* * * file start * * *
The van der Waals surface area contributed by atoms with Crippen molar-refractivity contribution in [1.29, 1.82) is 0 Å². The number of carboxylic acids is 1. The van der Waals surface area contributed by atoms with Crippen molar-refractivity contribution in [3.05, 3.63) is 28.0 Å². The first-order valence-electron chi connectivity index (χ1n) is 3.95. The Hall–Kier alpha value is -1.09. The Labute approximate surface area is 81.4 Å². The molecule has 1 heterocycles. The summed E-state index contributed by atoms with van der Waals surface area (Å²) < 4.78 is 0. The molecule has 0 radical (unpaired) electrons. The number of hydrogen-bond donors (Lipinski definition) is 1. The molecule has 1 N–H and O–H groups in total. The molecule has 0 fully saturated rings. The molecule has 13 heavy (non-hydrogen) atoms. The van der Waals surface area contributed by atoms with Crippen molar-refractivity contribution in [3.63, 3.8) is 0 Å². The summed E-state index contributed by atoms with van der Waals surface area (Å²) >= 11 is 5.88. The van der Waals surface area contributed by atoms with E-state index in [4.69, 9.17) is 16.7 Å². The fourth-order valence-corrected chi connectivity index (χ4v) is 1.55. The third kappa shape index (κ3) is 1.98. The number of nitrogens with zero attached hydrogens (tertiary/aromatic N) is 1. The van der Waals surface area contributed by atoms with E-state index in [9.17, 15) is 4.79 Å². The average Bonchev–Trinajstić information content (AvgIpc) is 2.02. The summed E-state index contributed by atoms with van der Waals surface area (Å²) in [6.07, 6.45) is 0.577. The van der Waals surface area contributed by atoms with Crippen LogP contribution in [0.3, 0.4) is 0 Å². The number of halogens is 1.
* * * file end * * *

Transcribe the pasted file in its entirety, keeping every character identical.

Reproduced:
The van der Waals surface area contributed by atoms with Crippen molar-refractivity contribution in [1.29, 1.82) is 0 Å². The number of carboxylic acids is 1. The van der Waals surface area contributed by atoms with Crippen molar-refractivity contribution in [3.05, 3.63) is 28.0 Å². The first-order valence-electron chi connectivity index (χ1n) is 3.95. The Hall–Kier alpha value is -1.09. The Labute approximate surface area is 81.4 Å². The molecule has 1 heterocycles. The summed E-state index contributed by atoms with van der Waals surface area (Å²) < 4.78 is 0. The molecule has 0 radical (unpaired) electrons. The number of hydrogen-bond donors (Lipinski definition) is 1. The molecule has 1 N–H and O–H groups in total. The molecule has 0 fully saturated rings. The molecule has 13 heavy (non-hydrogen) atoms. The van der Waals surface area contributed by atoms with Crippen molar-refractivity contribution in [3.63, 3.8) is 0 Å². The summed E-state index contributed by atoms with van der Waals surface area (Å²) >= 11 is 5.88. The van der Waals surface area contributed by atoms with E-state index in [4.69, 9.17) is 16.7 Å². The fourth-order valence-corrected chi connectivity index (χ4v) is 1.55. The third kappa shape index (κ3) is 1.98. The number of nitrogens with zero attached hydrogens (tertiary/aromatic N) is 1. The van der Waals surface area contributed by atoms with E-state index in [9.17, 15) is 4.79 Å². The average Bonchev–Trinajstić information content (AvgIpc) is 2.02. The summed E-state index contributed by atoms with van der Waals surface area (Å²) in [6.07, 6.45) is 0.577. The van der Waals surface area contributed by atoms with Crippen LogP contribution in [0.3, 0.4) is 0 Å². The number of halogens is 1.